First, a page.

In January and February 1983, there was a media furor about pornography on pay television. Literally hundreds of articles, reports and editorials appeared in newspapers across the country over a six-week period until Pay-TV went on the air on March 1.

At that time, many editorial writers and columnists opposed suggestions of censoring these programs, often in belittling or mocking tones. On the other hand, groups of feminists took to the street in cities throughout Canada to let the country know, in no uncertain terms, what they thought of pornography.

Demonstrations took place in front of those enterprises, such as Eaton’s, whose proposed involvement in the production of pornographic movies, either directly or through subsidiary corporations, had become known. The feminists expressed in a more vigorous way views held also, but publicized more timidly, by the Churches.

One year later, in January and February 1984, pornography, as well as prostitution, once again made it to the front pages, at least in places such as Vancouver and Toronto.

This time it was principally because of submissions being made to the government’s Special Committee on Pornography and Prostitution, set up by the Department of Justice to hold hearings across Canada. Because a number of briefs and papers were critical of the existing situation of tolerating just about everything, the tone of the newspaper reports, though not yet of the editorials, was quite different from that of last year.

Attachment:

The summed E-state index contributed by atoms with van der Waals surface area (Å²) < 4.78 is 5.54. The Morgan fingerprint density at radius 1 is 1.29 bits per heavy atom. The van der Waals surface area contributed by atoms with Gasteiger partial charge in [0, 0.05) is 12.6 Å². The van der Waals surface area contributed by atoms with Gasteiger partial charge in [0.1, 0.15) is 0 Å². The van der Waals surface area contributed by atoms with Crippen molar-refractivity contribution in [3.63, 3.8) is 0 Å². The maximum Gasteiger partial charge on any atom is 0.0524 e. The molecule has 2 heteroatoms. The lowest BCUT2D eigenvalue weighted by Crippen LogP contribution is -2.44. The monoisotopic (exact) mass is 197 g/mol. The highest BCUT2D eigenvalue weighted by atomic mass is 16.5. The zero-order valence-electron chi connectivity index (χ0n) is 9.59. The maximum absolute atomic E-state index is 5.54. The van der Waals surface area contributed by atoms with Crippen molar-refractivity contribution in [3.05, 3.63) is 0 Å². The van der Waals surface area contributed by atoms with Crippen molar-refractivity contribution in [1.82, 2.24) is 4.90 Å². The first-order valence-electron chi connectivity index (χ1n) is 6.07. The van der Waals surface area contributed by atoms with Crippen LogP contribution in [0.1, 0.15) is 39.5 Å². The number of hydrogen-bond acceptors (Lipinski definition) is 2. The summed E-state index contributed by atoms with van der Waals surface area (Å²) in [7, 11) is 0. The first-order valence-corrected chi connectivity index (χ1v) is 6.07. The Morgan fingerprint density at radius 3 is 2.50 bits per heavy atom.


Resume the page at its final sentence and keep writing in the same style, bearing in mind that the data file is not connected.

Well-attended conferences

In Toronto, moreover, the hearings were complemented by two well-attended, media covered, conferences on pornography and violence. On February 4, Canadians for Decency held a one-day seminar, its second annual event, on “Obscenity, Violence and the Future of Society.” It was attended by 500 people who listened to two main discussions: “Aggressive Pornography – Definition and Impact,” and “What to do about it.”

The second seminar, the next day, February 5, was co-sponsored by the Action Group on Media Pornography (Toronto); the Canadian Coalition against Violent Entertainment (Hamilton); and the National Coalition against Television Violence (Chicago). It covered such topics as “The Social Impact of Television Violence;”

“Pornography: its Contents, its Effects and its Harm;” “Pornography – the Victims and Perpetrators;” and “Agenda for Legislative and Social Action” and “Citizen Response.”

This seminar had a very large number of experts as resource people, many from the U.S., from fields of academia, police, medicine and social work. It was attended by 700 people and carried essentially the same message as the smaller conference the previous day, not least because some of the key experts spoke at both places.

A powerful message

The message was this: pornography affects people; violent pornography affects people violently; and the transition from one to the other appears natural and will be inevitable, unless citizens step in.

The highlights of the Canadians for Decency seminar, all well-documented and researched, were these:

●          There is a direct relation between pornography on the one hand, and sexual             assaults and violent sex crimes on the other.

●          Hard-core pornography arouses men, desensitizes their feelings towards women             and even makes raping women quite acceptable.

●          The viewing of pornography encourages men and women to oppose controls or             censorship of any kind.